The eight-skater junior men’s competition was a bit messy. Three men, including winner Maxim Naumov of Boston, attempted the triple axel, though only bronze medalist Peter Liu landed it. The junior ladies saw a better winning skate from Baltimore FSC’s Ting Cui, who came back from fifth with it. Silver medalist Audrey Shin pulled off the competition’s only successful triple-triple. Like the senior field, the junior pairs field had only two entries. Neither skated well at all; even winners Nadine Wang & Spencer Howe of SC of New York and Los Angeles FSC missed most of their jump elements, including a ambitious attempt at side by side lutz. Their ice dance field went up to six, and was stronger, but Caroline & Gordan Green of the Pavilion SC of Cleveland Heights and Washington FSC still stood firmly over the rest.
View full results here.
Midwestern Sectional FS Championships
Easterns might have the highest-scoring man, but the Midwestern Sectional Championships in Bloomington had more or less the strongest men’s field. And Alexander Johnson of Braemer-City of Lakes FSC wasn’t far off Dolensky’s score. His skates too were mixed bags, with him struggling with the triple axel but landing most of his other jumps. He did lose the free skate, however to two-time JGP medalist Tomoki Hiwatashi, who fell on axel and quad attempt in the short, but landed one of his axel attempts and a quad-triple in a very strong free. He took silver ahead of Jordan Moeller, who missed his quad and triple axel attempts in both programs but landed everything else.
There was a strong divide between the top three and the rest of the field, to the point that all the other four men could hope for was to win the pewter and the final spot to Nationals. That proved a close affair, with Ben Jalovick taking it over Colton Johnson by less than two points. He’d been in last place after a painful short, and his free wasn’t clean either, but landed enough for his higher presentation scores to do the rest.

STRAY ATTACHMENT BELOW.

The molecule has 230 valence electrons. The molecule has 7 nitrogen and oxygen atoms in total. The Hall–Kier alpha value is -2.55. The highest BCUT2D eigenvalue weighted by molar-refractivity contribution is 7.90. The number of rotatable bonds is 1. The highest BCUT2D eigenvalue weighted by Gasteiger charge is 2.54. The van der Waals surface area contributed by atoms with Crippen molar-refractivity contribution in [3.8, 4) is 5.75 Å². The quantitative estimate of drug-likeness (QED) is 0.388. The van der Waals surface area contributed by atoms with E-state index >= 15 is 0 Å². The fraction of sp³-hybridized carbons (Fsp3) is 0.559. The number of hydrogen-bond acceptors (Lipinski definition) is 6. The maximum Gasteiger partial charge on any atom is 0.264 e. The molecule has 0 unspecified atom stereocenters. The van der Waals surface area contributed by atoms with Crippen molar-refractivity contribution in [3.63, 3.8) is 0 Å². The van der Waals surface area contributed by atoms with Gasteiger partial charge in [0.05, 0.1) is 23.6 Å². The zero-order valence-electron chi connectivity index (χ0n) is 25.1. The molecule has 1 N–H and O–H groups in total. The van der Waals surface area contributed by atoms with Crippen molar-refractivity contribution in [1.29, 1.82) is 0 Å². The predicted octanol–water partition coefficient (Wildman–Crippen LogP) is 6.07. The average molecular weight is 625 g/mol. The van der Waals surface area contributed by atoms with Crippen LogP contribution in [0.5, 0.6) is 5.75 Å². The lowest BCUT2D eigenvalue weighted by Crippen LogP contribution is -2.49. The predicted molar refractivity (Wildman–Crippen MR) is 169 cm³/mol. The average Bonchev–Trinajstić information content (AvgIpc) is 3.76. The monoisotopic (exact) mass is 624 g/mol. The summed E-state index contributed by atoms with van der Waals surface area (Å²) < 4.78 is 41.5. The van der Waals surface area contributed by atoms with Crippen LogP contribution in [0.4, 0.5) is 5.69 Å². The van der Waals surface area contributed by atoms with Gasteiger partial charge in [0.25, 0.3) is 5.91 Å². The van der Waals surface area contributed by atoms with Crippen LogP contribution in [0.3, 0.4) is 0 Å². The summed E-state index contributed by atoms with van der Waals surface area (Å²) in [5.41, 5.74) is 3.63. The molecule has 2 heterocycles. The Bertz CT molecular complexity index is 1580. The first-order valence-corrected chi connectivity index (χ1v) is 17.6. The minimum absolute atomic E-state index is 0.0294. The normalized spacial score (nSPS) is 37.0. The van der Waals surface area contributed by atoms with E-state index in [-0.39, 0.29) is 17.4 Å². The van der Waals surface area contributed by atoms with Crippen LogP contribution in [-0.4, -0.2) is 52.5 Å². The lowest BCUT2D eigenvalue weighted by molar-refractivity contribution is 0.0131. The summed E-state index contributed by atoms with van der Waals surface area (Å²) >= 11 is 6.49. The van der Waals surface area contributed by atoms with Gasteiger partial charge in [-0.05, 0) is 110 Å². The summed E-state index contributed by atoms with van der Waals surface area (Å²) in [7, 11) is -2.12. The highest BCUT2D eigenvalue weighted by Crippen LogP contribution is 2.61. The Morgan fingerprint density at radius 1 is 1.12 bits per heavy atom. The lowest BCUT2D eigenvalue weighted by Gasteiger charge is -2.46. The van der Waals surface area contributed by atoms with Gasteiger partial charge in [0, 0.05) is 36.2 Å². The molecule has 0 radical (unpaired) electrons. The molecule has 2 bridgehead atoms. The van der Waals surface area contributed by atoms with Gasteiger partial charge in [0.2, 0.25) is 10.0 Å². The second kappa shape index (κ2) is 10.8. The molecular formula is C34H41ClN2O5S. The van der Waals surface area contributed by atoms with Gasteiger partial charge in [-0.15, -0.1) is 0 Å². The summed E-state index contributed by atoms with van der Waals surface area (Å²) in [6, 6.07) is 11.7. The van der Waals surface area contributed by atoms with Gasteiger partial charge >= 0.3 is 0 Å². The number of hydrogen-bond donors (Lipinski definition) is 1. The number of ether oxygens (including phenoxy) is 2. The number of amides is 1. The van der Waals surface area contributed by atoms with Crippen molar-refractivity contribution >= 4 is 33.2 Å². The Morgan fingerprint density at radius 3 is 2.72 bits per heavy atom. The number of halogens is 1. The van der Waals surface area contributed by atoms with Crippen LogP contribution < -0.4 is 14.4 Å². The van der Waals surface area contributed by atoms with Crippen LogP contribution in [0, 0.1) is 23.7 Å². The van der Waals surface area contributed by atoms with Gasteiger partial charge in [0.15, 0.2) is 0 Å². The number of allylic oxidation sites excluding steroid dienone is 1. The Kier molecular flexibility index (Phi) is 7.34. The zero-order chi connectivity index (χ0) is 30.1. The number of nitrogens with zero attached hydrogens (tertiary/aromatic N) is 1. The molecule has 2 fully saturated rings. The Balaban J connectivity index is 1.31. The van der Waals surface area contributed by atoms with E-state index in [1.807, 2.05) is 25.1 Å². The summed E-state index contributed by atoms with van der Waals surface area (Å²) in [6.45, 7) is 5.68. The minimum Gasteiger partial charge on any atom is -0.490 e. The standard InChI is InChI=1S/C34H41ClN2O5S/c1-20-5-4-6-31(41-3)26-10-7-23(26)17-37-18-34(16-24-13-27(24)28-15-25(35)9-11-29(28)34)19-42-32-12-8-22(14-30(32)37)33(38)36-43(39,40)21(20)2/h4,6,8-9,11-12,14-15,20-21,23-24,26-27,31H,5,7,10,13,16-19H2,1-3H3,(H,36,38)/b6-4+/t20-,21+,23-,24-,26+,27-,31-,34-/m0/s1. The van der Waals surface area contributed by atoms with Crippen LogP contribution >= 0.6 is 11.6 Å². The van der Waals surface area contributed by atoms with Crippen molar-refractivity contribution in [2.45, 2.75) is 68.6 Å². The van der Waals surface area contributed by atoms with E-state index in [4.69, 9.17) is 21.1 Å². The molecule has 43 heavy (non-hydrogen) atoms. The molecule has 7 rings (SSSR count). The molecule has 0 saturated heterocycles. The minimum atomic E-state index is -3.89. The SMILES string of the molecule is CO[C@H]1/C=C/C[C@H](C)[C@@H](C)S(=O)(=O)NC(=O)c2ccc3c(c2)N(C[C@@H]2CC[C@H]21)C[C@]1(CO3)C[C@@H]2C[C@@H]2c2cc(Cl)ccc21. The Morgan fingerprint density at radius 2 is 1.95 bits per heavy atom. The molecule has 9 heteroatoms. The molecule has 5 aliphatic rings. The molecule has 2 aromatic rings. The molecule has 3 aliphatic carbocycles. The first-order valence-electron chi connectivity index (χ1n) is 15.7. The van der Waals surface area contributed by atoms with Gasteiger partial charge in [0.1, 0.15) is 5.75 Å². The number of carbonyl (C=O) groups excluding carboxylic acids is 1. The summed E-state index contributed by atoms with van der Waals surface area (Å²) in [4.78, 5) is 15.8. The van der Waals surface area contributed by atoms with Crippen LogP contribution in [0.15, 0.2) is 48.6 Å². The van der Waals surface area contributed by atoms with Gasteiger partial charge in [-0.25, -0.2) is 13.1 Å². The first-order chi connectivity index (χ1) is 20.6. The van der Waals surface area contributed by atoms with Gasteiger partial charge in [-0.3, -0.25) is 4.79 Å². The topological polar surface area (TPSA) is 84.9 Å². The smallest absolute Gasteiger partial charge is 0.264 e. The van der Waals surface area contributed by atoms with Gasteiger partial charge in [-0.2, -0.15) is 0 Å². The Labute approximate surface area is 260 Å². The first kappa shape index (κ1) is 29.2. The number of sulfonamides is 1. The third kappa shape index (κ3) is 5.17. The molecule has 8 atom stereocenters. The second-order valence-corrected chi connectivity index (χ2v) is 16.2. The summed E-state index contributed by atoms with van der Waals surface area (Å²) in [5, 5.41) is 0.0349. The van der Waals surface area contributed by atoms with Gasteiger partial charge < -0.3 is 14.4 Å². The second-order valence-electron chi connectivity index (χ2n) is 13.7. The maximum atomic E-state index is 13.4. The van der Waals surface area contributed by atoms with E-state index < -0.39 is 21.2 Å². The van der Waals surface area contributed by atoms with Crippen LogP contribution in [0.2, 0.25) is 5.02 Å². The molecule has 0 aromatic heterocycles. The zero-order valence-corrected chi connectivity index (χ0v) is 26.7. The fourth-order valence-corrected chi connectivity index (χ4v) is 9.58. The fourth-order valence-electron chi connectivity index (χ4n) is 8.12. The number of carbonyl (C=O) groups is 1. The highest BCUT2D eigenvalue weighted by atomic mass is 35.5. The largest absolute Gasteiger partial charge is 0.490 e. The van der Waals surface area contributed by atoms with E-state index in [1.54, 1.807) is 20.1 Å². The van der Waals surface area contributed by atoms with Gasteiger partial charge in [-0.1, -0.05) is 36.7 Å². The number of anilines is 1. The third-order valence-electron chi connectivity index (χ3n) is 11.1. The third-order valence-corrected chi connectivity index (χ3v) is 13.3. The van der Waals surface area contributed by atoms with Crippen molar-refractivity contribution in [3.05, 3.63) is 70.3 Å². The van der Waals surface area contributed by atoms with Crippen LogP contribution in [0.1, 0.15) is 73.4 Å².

The senior ladies competition was a good one, with winner Hannah Miller of Lansing SC especially skating two strong programs. Silver medalist Brynne McIsaac, too, had an impression free skate; hers was the strongest program technically. There was a close battle for the final two spots to Nationals between Emily Chan, Maxine Marie Bautista, and Ashley Lin, who were within a point of each other going into the free. Sadly, while Baustista landed the competitions only clean triple-triple in the short, she made too many mistakes in her free and was the one who ended up fifth. Chan’s high presentation scores got her bronze over Lin, though the latter was the best of the three technically. Poor Paige Rydberg, who’d been expected to contend, was fourth in the free skate, but was too far behind and finished sixth.
Midwesterns didn’t have a senior pairs competition, but they did have a senior ice dance competition. There were only two teams, but one of them was the newly reunited Alexandra Aldridge of Detroit SC & Daniel Eaton of Ann Arbor FSC, who celebrated their return with a win. Their short dance was especially good, though their free wasn’t as strong, and there Karina Manta & Joseph Johnson outscored them.
Broadmoor SC’s Alex Wellman and Dallas FSC’s Hannah Herrell posted the highest scores in the junior singles events of all three Sectional competitions, and she nearly matched him. Wellmen won largely because he landed most of his jumps. Harrell landed all of them, including a triple flip-triple toe in both programs. She dominated even when silver medalist Jenna Shi also delivered an excellent free, though she was less ambitious technically. Dallas also claimed the junior pairs title, with Audrey Lu & Misha Mitrofanov coming from behind to win when Laiken Lockley & Keenan Prochnow fell three times. Five teams finished both the pairs and dance events; in the latter, Washington FSC’s Avonlen Nguyen & SC of Novi’s Vadym Kolesnik were head and shoulders above the others.